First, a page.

“Why don't Ghanaians write about the many positive and good things going on in their country”? Stefan Frowein, EU Ambassador to Ghana. Gordon Wetherell UK Ambassador and many members of the Western Diplomatic corps have expressed the same sentiments.
The comments of Mr. Stefan Frowein the outgoing EU Ambassador to Ghana must be taken seriously by the Ghanaian media and the political elite. Our language is intemperate, undemocratic and downright abusive. For example, I may disagree with Tony Aidoo but Boakye Djan was absolutely wrong to call him a fool- Tony Aidoo is no fool. If you have no objective and sensible points to put forward – Boakye Djan just keep quiet and stop calling your political opponents fools. The age of insult and personal attacks are over- debate on issues not personalities.
Let us be clear about one issue - No one in his right mind would suggest that our country is prosperous and rich. We are a poor country with most of our folks working like mad to earn a living and to make ends meet. The country as a whole as stated by Stefan is making great efforts towards good governance. At least in the Western World and the European Union Ghana is seen as a country that is attempting to improve the lot of its citizens despite all the immense hardships. We may disagree on every issue and most folks will cite corruption as a mega issue affecting the body politic of our country. I beg to differ.
However, together we can make a difference. Exactly 24 years ago a group of students led by our friend, mentor and tutor Professor Martin Dent, Keele University formed Third World First- the predecessor to Jubilee First and now the much bigger Sir Bob Geldof's crusade. Never in our wildest dreams did we imagine that 25 years hence from humble beginnings in a brick – wall University our tiny movement would move on to become Jubilee First and then embrace guys like Bono, Sir Bob Geldof and the world.
We may have our book long theories on every issue under the sun but I passionately believe that most ordinary people in the West wish us well. Most decent folks in London, New York, Australia, Japan, Canada, France, Italy Holland etc do not want to see children starve and mothers go hungry. They genuinely and sincerely wish us well.
In Ghana, we have our differences but in the end our energies and our God- given strength must be used to create a better tomorrow. When the NDC was in power, I worked tirelessly with the then High Commissioner Mr. Aggrey Orleans to promote the image of our country in the UK. Folks will be surprised that Ambassador Orleans actually recommended me for a position under the NDC.
First and foremost I am a Ghanaian and like Tony Aidoo and Ama Benyiwa and Kwasi Pratt we want the best for our children and grandchildren. We all want to leave a country that our grandchildren and great grand children can be proud of a country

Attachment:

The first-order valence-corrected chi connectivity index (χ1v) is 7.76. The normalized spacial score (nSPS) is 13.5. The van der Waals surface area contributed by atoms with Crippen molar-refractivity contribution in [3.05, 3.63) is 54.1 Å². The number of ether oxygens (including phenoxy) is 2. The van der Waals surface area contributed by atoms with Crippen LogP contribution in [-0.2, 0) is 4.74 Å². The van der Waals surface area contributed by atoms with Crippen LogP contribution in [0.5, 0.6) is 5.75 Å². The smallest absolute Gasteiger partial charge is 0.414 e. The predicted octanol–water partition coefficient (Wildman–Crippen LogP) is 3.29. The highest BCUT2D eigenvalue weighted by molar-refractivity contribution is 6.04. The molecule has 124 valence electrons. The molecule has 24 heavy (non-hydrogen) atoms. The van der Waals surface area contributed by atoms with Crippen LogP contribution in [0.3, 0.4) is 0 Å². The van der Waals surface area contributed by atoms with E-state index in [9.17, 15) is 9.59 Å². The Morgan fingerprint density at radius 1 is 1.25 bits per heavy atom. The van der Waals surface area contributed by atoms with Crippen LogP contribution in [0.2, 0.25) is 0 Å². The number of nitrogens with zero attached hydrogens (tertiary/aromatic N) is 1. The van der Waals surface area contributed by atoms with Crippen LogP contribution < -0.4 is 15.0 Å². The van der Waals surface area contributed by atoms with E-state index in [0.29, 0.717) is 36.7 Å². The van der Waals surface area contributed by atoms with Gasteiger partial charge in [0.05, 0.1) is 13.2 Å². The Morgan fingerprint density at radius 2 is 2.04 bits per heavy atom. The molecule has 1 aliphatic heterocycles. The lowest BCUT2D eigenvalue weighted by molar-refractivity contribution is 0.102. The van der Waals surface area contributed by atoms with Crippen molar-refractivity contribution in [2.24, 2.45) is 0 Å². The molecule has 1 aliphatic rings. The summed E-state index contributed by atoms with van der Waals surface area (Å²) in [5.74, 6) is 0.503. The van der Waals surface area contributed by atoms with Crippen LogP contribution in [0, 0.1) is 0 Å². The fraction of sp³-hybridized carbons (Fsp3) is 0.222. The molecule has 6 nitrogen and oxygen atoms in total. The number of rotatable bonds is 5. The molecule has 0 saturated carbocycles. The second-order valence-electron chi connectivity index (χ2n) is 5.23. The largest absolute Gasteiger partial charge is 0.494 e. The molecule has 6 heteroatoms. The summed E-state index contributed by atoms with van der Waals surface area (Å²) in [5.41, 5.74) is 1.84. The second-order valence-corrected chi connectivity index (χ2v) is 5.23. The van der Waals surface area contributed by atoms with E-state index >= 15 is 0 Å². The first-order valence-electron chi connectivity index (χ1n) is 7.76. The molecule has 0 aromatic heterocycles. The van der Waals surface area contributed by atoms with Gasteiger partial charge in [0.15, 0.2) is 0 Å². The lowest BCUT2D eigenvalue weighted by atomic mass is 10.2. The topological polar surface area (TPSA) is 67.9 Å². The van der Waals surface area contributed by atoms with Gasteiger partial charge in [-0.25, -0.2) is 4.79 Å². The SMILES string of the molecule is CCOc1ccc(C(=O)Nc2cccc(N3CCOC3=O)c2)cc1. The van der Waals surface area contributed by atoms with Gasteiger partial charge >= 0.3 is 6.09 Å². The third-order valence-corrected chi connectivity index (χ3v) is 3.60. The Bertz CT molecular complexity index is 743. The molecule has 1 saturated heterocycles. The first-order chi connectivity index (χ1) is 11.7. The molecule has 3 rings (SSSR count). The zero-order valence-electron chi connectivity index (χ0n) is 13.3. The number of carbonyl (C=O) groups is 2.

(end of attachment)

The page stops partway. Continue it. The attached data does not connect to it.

Let us Debate
I am not arguing for the stifling of debate or the silencing of the press – good, investigative journalism is part and parcel of a thriving democratic system. By all means let us continue to be ourselves and have a good banter but like Stefan my worry is about the negative reporting of events and in particular the continuing “wahala demonstration” which is okay in a one party military state.
Millennium Challenge Fund (MCF)
I was at the first meeting in Brussels when the conditions and parameters of the Millennium Fund was set by the Chief Executive of the Fund, Mr. Applegarth. . At that meeting it was clear to me that Ghana would be one of the first beneficiaries of the fund. Since then the Finance Minister and the President have met with the Chief Executive and officials of the Fund and extra conditions have been placed on our country. It does not need an expert in Economics to deduce why- Negative reporting.
I was in Zeeland – Holland last week for a European Conference and once again the issue of transparency, the wahala marches and the introduction of land banks was raised by some of my colleagues from Finland. We need the MCF funds it will make a big difference to the lives of our children By all means let us criticize and debate the issues but let us pat ourselves on the back and promote the good side of our country
We have a lifetime chance and opportunity to leave a lasting legacy for our grandchildren A Radical Solution
Maybe the only way for the Government to deal with the alleged “corruption” issues is to be radical and imaginative. I suggest that Parliament enact a law which states that the Chairman of CHRAJ will always be nominated by the opposition party-we may even go further and state that the staff of Serious Fraud Office will also be nominated by the opposition party of the day that will ensure that the process of transparency, accountability and good governance has been finally embedded in our culture.
It may not be palatable and acceptable to the current ruling party but the tables may be turned one day. As far as I am concerned the NPP has nothing to hide and to fear from a CHRAJ Chairman who is seen and perceived by Ghanaians and the Western World as an appointee of the opposition party. -It may not resolve all our issues but by Jove it will go a long way in restoring confidence among our Ghanaian electorate.
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